Elon Musk, Twitter, and the ‘Ministry of Truth’

by | May 2, 2022

Elon Musk, Twitter, and the ‘Ministry of Truth’

by | May 2, 2022

header essay 1984 19561

Just last week, I finally got around with starting to read Crime and Punishment, Fyodr Dostoevsky’s famous novel about a Saint-Peterburg student’s murder of an old lady pawnbroker. The murderer and book’s main character, Rodion Raskolnikov, got the idea from a fellow student whom he overheard saying at a local eating establishment:

“On the one hand, you have a nasty, stupid, worthless, meaningless, sick old woman who’s no use to anyone. […] On the other hand, you have young fresh energies that are going to waste for want of backing. […] If one were to kill her and take her money, in order with its help to devote oneself to the service of all mankind and the common cause: what do you think—wouldn’t one petty little crime like that be atoned for by all those thousands of good deeds?”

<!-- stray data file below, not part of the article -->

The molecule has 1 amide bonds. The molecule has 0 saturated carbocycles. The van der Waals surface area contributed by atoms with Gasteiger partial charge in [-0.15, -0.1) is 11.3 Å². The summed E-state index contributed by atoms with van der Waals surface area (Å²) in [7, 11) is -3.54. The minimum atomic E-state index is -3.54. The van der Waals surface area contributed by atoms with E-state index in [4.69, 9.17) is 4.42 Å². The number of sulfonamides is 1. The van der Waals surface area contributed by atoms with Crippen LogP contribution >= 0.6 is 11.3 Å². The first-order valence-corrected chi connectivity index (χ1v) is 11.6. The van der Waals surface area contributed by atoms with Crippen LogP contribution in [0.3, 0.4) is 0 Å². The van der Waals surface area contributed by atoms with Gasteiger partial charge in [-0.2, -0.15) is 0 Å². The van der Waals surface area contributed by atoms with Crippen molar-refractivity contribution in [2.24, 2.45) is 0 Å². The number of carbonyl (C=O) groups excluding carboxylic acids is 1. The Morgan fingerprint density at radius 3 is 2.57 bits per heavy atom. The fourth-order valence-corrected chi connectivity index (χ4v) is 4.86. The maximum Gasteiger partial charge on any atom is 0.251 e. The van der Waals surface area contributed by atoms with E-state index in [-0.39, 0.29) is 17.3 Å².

This passage, written decades before Bolshevik rule in Russia, reminded me of the kneejerk reaction to the news that Elon Musk bought Twitter. Just like Raskolnikov and his student colleague, Musk’s detractors question the billionaire’s right to spend his money as he pleases. His money was better spent on worthier causes: “With that amount of money, you could end global poverty,” they exclaimed.

Such a brain-dead response reveals two rising trends in Western culture. First, like Raskolnikov, many people in the twenty-first century feel entitled to lay a claim on someone else’s money. In the public mindset, it is common to think that entrepreneurs add little to society and to believe that, like the pawnbroker in Dostoevsky’s novel, their wealth is illegitimate. How otherwise to explain increased public support for a wealth tax and the widespread practice of progressive taxation. When the government wastes trillions of other people’s dollars, that’s somehow not an issue. But when Musk invests his own money in a cause he considers important, that is simply unacceptable.